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I have a single-phase inverter drive hooked up to an RCD supply, which keeps tripping when powered. Removing the RCD is not an option, so I'm looking into other ways to make this work.

Although dangerous, hypothetically, would removing the Earth connection from the drive solve the problem? In doing so, there would be no current leakage down to Earth.

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  • \$\begingroup\$ Make, model, link to user manual, single-phase / three-phase, does the RCD trip if you run the motor directly ... Put all the details in your question rather than bury them in the comments. \$\endgroup\$
    – Transistor
    Commented Mar 2, 2020 at 12:53
  • \$\begingroup\$ I don't understand. What is tripping? The inverter? Is this an off-grid system? Is the inverter powering the RCD or the other way around? \$\endgroup\$ Commented Mar 2, 2020 at 16:35

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Although dangerous, hypothetically, would removing the Earth connection from the drive solve the problem? In doing so, there would be no current leakage down to Earth.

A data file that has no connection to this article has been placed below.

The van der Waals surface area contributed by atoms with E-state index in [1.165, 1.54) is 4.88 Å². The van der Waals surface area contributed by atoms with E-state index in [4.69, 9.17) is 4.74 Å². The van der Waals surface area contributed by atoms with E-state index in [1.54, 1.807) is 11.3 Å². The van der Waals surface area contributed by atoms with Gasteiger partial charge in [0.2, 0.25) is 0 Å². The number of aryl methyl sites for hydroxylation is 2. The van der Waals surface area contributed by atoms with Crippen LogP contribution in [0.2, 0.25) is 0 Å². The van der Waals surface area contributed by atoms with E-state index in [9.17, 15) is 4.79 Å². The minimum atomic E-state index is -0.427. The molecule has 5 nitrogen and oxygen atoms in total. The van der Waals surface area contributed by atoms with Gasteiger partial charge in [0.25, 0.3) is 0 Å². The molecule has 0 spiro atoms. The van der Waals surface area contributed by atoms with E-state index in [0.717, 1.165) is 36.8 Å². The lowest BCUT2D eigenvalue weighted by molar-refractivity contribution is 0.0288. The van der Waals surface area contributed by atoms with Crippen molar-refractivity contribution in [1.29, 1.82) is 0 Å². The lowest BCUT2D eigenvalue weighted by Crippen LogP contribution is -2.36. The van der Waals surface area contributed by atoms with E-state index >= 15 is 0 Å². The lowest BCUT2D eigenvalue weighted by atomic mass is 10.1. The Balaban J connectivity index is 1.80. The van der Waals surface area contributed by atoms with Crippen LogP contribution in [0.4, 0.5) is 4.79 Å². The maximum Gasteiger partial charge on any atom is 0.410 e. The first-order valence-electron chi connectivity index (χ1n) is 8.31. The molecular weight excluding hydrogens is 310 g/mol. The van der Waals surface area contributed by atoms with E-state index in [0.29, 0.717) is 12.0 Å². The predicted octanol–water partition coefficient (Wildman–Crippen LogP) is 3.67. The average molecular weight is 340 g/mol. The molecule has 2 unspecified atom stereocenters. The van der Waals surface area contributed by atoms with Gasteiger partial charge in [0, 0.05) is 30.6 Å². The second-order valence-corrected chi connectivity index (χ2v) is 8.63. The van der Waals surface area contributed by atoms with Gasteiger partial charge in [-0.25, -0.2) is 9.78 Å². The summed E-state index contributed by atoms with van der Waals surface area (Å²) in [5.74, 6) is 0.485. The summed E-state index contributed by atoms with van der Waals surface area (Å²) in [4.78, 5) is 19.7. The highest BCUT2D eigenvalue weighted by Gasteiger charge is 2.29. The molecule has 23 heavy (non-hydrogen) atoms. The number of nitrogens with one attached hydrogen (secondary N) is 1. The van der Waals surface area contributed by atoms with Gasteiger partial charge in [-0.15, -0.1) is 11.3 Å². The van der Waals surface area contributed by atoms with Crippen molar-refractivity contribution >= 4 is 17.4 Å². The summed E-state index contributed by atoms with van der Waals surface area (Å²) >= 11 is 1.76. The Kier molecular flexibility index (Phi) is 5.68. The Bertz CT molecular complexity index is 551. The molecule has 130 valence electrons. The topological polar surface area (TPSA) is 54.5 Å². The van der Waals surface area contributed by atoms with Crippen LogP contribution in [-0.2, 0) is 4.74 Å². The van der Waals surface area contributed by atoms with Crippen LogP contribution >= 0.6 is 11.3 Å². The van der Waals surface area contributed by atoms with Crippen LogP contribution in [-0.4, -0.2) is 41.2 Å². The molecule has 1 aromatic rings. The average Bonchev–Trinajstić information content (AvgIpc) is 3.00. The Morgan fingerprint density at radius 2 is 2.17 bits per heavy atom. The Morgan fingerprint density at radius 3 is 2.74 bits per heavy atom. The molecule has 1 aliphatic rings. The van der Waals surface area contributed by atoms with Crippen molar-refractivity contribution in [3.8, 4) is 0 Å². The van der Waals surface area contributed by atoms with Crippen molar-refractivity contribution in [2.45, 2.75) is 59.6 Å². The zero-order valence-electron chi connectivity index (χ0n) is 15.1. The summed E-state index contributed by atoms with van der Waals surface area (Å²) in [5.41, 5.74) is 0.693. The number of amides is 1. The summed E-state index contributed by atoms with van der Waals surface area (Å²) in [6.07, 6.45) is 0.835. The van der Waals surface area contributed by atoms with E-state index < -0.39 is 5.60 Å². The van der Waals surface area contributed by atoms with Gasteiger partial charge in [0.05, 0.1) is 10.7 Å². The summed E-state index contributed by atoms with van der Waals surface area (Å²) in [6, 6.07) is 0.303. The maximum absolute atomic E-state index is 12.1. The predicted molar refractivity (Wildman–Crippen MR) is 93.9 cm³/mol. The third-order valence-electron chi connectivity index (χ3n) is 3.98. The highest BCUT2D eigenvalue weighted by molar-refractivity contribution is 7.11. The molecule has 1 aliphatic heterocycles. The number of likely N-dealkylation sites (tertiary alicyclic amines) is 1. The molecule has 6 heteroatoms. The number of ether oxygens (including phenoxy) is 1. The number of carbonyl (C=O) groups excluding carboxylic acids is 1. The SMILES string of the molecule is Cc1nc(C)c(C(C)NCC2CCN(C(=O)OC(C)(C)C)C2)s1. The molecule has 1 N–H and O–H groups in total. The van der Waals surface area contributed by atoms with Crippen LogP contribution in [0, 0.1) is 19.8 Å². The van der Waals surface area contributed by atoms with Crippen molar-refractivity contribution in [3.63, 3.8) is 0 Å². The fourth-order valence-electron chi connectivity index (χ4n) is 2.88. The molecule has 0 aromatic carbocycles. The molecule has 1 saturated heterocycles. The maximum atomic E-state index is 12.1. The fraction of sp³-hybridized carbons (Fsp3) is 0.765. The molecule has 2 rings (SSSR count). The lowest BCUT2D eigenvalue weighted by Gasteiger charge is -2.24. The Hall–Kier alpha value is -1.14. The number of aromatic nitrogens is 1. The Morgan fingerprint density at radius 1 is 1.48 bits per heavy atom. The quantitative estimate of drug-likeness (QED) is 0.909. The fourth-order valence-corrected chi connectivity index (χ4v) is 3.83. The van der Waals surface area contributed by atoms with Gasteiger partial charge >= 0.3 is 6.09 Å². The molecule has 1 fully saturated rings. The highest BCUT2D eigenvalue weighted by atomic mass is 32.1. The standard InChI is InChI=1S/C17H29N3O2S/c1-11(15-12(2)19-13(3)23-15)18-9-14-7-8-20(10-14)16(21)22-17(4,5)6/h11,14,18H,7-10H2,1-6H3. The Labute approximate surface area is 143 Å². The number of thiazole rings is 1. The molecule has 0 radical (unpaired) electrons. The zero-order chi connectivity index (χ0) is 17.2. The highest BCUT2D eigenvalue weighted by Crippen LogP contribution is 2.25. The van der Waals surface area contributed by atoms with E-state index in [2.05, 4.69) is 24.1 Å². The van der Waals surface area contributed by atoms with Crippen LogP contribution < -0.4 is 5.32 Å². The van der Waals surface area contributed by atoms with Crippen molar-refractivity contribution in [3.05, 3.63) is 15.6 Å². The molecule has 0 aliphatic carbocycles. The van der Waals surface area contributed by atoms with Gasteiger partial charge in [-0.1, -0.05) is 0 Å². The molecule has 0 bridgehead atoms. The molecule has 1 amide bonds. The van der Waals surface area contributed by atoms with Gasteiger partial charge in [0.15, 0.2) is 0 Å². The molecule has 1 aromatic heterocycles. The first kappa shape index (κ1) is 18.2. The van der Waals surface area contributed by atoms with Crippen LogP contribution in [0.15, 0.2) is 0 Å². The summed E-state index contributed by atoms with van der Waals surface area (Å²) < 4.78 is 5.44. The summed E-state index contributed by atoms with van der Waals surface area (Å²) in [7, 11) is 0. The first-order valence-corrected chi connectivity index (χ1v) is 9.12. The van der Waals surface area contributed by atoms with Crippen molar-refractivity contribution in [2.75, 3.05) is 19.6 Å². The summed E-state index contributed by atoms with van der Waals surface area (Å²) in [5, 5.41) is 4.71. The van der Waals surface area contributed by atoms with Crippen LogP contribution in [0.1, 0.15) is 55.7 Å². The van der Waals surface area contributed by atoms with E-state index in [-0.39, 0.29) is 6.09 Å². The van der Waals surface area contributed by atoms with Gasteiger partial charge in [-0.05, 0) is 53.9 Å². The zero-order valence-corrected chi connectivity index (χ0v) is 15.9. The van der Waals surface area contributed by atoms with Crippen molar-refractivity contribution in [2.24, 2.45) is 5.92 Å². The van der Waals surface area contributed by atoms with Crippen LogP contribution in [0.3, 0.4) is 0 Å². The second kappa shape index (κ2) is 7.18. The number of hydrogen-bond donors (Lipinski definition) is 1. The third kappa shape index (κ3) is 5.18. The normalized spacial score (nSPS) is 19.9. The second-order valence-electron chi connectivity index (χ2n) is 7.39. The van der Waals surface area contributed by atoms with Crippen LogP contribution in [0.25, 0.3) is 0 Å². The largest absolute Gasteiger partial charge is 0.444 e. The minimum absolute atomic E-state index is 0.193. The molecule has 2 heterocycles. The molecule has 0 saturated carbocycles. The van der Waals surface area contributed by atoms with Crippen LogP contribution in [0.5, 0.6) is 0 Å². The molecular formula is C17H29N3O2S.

The possible (or even likely) cause of the RCD tripping are common-mode EMI filter capacitors on the supply AC input inside the inverter drive. Given that they connect both live and neutral to earth, the capacitance on the live side is going to create a bigger earth current than the ones on neutral. This creates an imbalance current and could cause an RCD or GFCI trip.

Of course, there could be other currents to earth that "get there" not via the incoming earth wire but by some other leakage mechanism and so, removing the earth wire might not hypothetically "solve the problem".

But it would be dangerous to do. Consider this: -

enter image description here

C1 and C2 are the common-mode EMI reduction capacitors referred to above and, as can be seen they might connect to the case of the inverter as well as the incoming earth wire. If that earth wire is removed and the case isn't earthed by some other connection, then the case will attain an AC voltage that is 50% of the incoming AC voltage due to C1 and C2 acting as a potential divider. If those capacitors are 10 nF each you would get a nasty belt when touching the case.

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